During a typical day, PD patients experience on time and off time. In addition, on time can be accompanied by troublesome dyskinesia.
On time is when your oral levodopa/carbidopa medication is working well, your PD symptoms are at a minimum, and you are moving and able to go about your day.
Off time is when your oral levodopa/carbidopa medication isn’t working, your PD symptoms have re-emerged and are at or near their worst, and symptoms like stiffness (rigidity), freezing, shaking (tremor), or difficulty moving get in the way of your daily tasks.
Troublesome dyskinesia refers to uncontrollable (involuntary), abnormal movements that interfere with your daily activities, and often occur as a side effect of long-term treatment with levodopa/carbidopa.
XADAGO was compared to placebo in 2 clinical trials of over 1,100 patients with PD who were taking levodopa/carbidopa and experiencing off episodes.1
The majority of PD patients in the clinical trials did not require a reduction in their levodopa/carbidopa dose when used with XADAGO.2,3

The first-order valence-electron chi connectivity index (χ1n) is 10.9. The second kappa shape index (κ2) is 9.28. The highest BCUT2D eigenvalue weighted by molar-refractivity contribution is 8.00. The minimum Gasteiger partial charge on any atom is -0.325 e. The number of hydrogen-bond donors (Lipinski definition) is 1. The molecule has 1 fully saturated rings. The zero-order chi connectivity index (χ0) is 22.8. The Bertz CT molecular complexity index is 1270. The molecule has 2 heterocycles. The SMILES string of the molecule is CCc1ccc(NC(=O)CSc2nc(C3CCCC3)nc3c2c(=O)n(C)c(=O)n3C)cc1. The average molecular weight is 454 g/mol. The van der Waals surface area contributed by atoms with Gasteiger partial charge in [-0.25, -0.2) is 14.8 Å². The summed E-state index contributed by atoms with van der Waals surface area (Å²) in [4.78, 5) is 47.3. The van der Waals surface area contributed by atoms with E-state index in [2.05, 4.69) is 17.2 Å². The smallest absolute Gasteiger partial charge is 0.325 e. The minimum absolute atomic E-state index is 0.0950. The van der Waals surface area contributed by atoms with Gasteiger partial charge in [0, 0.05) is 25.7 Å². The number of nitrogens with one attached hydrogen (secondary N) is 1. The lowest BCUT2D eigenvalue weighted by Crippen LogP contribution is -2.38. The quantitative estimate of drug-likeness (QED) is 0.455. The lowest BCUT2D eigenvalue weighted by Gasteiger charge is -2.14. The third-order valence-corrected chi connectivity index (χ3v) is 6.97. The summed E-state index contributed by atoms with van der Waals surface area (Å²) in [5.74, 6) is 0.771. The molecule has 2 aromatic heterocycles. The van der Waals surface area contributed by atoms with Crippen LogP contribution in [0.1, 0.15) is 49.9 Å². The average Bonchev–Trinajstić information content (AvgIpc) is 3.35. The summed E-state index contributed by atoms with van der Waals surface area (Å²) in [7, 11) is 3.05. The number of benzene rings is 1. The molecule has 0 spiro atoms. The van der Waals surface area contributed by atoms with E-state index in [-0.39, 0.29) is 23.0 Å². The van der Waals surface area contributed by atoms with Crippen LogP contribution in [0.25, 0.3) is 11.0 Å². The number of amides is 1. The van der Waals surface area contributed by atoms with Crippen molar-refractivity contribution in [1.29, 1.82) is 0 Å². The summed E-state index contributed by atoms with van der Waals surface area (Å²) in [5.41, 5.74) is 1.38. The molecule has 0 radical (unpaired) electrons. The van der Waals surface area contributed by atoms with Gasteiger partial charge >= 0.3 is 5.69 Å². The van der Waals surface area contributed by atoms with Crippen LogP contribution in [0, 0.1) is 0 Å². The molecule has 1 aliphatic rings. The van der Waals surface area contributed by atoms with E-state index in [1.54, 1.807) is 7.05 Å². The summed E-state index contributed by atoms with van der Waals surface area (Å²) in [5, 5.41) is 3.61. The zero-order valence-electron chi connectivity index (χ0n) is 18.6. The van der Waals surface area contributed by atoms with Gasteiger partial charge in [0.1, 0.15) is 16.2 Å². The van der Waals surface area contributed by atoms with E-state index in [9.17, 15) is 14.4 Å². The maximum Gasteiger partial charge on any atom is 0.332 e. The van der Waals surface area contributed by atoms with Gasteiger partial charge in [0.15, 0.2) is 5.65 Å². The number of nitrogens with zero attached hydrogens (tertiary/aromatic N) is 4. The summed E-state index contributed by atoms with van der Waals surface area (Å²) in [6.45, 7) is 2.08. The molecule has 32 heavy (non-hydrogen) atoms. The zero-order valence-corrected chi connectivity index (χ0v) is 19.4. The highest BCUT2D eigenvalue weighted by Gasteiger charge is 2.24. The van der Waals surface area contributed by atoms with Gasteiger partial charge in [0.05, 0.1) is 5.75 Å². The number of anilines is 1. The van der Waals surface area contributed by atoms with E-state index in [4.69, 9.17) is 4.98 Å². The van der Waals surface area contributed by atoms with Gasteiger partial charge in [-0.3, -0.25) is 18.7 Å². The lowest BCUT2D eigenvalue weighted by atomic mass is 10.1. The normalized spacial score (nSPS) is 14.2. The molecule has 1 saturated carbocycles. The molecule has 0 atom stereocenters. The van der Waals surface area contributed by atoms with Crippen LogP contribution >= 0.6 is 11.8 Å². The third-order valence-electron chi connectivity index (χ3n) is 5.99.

Significant Improvements In Three Major Areas1
Once-daily XADAGO, when added to your levodopa/carbidopa, can help control PD motor symptoms—and give you more on time.1
More ability to speak
Less shaking (tremor)
More freedom of facial expression
Less stiffness (rigidity)
Less slowed movement (bradykinesia)
In clinical studies, people taking once-daily XADAGO saw more on time without troublesome dyskinesia, a reduction in their off time (episodes), and an improvement in their ability to move throughout the day within the first few weeks and out to 6 months
MAO-B is an enzyme that naturally breaks down chemicals in your brain, like dopamine.
A shortage of dopamine in your brain can cause impaired movement and PD motor symptoms like stiffness (rigidity), freezing, and shaking (tremor).
XADAGO is a medication that helps prevent MAO-B from breaking down dopamine in your brain.1
Adding XADAGO to your levodopa/carbidopa medicine may increase your dopamine levels—and reduce some of your PD motor symptoms.1